From studying African films in 'Transnational Cinema' to writing my own modern myth in 'Telling Tales', this course has really helped me prepare for a career in the creative industries.
    Beverley Wambalaba, BA (Hons) Film Studies and Creative Writing student

    Teaching staff profiles

    These are some of the expert staff who’ll teach you on this degree course.

    Jane Steventon

    Jane is a BAFTA-winning producer (Casualty, 2006) and has worked in the adult drama and children’s TV sectors for over 15 years.

    She has developed and produced worked on series and one-off dramas for Disney, CBBC, BBC Drama, ITV, Channel 4 and Channel 5 shows including Tracy Beaker, The Small Hand and Hollyoaks Later. She has an active interest in diversity and inclusion in the screen industries.

    Andrew Zinnes

    Andrew began his career working for top Hollywood legend Norman Lear where he became privy to the inner workings of Hollywood. Branching out into screenwriting, he co-wrote and sold Absolute Angels to Warner Brothers and Mermaid to Mosaic Media. 

    He is a co-author of The Guerilla Film Makers Handbook series from Bloomsbury Publishing. His new release, Screenwriters Advice: A Guerilla Guide is due in 2023. In addition, he has produced several feature length documentaries, including Paper Promises for Superchannel in Canada. He is actively writing and involved in feature film development.

    Lucy Shuttleworth

    A member of The Writers’ Guild and The Critics’ Circle, Lucy is a professional screenwriter, with two produced feature films among her other credits - The Secret of Moonacre (2009) and 9th Cloud (2018).

    She has adapted four novels for the screen and her filmography includes The Merchant of Venice directed by Michael Radford and Head in The Clouds starring Charlize Theron.

    How you'll spend your time

    One of the main differences between school or college and university is how much control you have over your learning.

    We use a blended learning approach to teaching, which means you’ll take part in both face-to-face and online activities during your studies.  As well as attending your timetabled classes you'll study independently in your free time, supported by staff and our virtual learning environment, Moodle.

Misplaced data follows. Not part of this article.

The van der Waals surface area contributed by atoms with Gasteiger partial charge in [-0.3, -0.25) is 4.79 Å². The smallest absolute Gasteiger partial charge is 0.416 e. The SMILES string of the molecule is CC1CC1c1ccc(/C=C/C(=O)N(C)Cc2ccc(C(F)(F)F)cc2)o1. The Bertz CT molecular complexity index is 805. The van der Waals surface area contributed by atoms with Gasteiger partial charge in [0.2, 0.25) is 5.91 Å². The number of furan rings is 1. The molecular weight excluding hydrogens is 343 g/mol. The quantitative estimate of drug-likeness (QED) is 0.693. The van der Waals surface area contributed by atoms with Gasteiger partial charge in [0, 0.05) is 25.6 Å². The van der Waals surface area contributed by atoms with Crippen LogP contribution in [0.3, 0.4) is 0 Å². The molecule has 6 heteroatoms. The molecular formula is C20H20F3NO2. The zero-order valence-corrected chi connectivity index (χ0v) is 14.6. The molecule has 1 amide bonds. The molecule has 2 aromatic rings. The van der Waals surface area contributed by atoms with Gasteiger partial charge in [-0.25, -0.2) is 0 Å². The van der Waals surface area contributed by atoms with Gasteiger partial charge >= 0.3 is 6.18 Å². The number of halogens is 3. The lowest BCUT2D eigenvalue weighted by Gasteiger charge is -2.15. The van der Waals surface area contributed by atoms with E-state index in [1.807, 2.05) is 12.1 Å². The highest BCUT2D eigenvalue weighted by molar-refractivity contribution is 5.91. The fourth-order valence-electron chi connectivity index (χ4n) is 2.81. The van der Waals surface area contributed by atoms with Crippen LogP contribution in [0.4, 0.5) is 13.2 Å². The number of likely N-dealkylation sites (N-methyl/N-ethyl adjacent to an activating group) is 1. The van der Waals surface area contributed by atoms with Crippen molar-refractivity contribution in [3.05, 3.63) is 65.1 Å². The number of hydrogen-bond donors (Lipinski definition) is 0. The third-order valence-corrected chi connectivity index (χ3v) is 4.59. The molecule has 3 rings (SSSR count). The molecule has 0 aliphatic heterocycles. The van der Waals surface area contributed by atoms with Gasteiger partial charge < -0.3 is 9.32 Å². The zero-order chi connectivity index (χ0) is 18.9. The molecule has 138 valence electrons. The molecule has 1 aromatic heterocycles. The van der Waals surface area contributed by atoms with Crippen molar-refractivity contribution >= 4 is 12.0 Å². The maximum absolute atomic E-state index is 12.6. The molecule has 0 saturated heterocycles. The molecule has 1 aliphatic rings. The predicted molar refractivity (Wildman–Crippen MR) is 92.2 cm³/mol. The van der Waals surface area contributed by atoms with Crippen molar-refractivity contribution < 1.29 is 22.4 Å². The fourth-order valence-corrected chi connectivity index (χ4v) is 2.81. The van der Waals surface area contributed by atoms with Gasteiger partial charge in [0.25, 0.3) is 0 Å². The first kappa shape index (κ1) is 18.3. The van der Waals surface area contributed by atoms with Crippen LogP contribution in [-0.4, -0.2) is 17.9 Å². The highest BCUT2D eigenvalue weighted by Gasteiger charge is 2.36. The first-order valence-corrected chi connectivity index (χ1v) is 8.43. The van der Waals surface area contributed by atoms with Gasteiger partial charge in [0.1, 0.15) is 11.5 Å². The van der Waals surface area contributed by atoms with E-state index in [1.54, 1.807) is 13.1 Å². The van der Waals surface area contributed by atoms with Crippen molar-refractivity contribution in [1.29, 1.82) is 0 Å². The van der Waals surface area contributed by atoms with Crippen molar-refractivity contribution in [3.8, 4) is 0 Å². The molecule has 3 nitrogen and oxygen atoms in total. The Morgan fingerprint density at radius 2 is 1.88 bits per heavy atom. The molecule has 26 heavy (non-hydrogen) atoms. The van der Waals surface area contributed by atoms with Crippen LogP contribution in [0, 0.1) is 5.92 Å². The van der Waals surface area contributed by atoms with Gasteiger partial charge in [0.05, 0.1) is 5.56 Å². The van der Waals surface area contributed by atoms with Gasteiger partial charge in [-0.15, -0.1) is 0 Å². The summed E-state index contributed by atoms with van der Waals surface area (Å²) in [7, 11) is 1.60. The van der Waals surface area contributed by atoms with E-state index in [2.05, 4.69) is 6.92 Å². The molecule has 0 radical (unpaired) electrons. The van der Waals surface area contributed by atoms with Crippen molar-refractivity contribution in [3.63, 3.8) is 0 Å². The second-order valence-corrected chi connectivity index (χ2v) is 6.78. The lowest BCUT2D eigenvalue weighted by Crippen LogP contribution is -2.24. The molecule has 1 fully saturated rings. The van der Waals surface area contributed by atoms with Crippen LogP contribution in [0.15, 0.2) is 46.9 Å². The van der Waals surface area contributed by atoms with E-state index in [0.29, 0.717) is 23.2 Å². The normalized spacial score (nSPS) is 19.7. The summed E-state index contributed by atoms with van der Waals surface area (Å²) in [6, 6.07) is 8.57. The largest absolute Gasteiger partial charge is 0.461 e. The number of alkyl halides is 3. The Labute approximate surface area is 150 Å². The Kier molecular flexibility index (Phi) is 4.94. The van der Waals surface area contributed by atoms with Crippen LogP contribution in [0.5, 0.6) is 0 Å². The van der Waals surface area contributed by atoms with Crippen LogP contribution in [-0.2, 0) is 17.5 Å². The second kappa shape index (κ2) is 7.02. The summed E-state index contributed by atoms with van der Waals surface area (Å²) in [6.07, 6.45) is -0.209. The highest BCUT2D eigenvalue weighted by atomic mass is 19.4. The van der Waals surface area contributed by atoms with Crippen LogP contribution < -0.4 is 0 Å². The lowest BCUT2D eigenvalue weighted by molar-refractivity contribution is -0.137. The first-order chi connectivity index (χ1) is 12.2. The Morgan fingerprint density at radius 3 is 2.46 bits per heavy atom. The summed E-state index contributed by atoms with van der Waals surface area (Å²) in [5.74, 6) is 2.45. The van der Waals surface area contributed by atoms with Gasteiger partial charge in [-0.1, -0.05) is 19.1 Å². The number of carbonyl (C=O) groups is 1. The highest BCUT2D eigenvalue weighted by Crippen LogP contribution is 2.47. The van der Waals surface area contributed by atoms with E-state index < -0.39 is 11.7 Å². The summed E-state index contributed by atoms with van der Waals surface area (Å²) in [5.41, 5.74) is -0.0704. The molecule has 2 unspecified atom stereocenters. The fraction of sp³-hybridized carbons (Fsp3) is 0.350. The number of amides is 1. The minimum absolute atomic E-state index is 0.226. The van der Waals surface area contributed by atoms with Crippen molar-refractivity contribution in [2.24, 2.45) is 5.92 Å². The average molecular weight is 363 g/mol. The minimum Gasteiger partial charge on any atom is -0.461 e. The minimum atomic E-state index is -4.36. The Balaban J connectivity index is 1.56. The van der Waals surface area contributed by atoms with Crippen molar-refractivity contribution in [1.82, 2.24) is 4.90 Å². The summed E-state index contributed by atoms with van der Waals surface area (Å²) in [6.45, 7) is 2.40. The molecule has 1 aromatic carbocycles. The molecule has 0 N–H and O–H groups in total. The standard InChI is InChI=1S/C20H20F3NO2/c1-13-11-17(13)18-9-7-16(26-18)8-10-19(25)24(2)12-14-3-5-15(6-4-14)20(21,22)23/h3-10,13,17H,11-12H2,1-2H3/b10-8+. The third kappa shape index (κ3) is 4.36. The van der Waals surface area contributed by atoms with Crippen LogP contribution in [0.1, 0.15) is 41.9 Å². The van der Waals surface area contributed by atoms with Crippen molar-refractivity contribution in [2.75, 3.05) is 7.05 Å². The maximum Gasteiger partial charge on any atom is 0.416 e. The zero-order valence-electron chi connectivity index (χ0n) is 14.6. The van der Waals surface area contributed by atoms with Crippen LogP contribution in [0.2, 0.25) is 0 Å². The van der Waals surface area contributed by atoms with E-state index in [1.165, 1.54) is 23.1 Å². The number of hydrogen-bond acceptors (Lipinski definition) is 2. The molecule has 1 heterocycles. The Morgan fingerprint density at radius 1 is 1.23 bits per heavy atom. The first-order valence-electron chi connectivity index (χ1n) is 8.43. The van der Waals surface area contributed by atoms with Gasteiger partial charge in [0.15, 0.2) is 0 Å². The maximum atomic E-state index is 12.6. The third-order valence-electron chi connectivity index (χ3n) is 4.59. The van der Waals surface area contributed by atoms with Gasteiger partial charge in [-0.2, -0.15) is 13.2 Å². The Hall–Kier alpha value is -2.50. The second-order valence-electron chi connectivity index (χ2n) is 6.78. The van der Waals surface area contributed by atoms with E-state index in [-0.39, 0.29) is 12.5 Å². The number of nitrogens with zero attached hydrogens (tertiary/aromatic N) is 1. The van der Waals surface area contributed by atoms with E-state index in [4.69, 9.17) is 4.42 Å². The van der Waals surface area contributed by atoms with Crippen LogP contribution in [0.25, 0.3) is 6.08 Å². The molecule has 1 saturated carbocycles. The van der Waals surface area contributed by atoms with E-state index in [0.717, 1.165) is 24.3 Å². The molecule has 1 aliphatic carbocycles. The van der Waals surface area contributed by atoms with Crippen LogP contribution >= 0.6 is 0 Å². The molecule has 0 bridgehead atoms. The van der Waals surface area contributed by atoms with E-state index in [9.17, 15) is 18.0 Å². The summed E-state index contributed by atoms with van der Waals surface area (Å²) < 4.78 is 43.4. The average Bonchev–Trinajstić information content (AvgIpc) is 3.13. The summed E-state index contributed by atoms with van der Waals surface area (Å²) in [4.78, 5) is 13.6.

Term dates

    The academic year runs from September to June. There are breaks at Christmas and Easter.

    See term dates

    International Orientation September 2018
Tea and Cake Afternoon

    Throughout my time at Uni, my favourite aspect of the course has to be the combination of research into critical theory alongside creative work. This was because I found that I was able to apply the knowledge I’d acquired in my essays into my creative pieces too, which ultimately helped me to improve the standard of my creative pieces dramatically.

    Lisa Van Hees, BA (Hons) Film Industries and Creative Writing 2021 graduate

    Supporting your learning

    The amount of timetabled teaching you'll get on your degree might be less than what you're used to at school or college, but you'll also get support via video, phone and face-to-face from teaching and support staff to enhance your learning experience and help you succeed. You can build your personalised network of support from the following people and services:

    Types of support

    Your personal tutor helps you make the transition to independent study and gives you academic and personal support throughout your time at university.

    You'll have regular contact with your personal tutor in learning activities or scheduled meetings. You can also make an appointment with them if you need extra support.

    In addition to the support you get from your personal tutor, you’ll also have access to a Faculty student support advisor. They can give you confidential, impartial advice on anything to do with your studies and personal wellbeing and refer you to specialist support services.
    If you need support with software and equipment or you want to learn additional skills (including skills not covered on your course), our creative skills tutors provide free workshops, activities and one-on-one tutorials. Skills you can learn include life drawing, film camera operation and video production.

    You'll have help from a team of faculty academic skills tutors. They can help you improve and develop your academic skills and support you in any area of your study.

    They can help with:

    • improving your academic writing (for example, essays, reports, dissertations)
    • delivering presentations (including observing and filming presentations)
    • understanding and using assignment feedback
    • managing your time and workload
    • revision and exam techniques
    Computing support staff are always available to give technical support in the Faculty's computer suites during normal working hours. There's also some support available from 5.00pm to midnight at busy times of the year.

    As well as support from faculty staff and your personal tutor, you can use the University's Academic Skills Unit (ASK).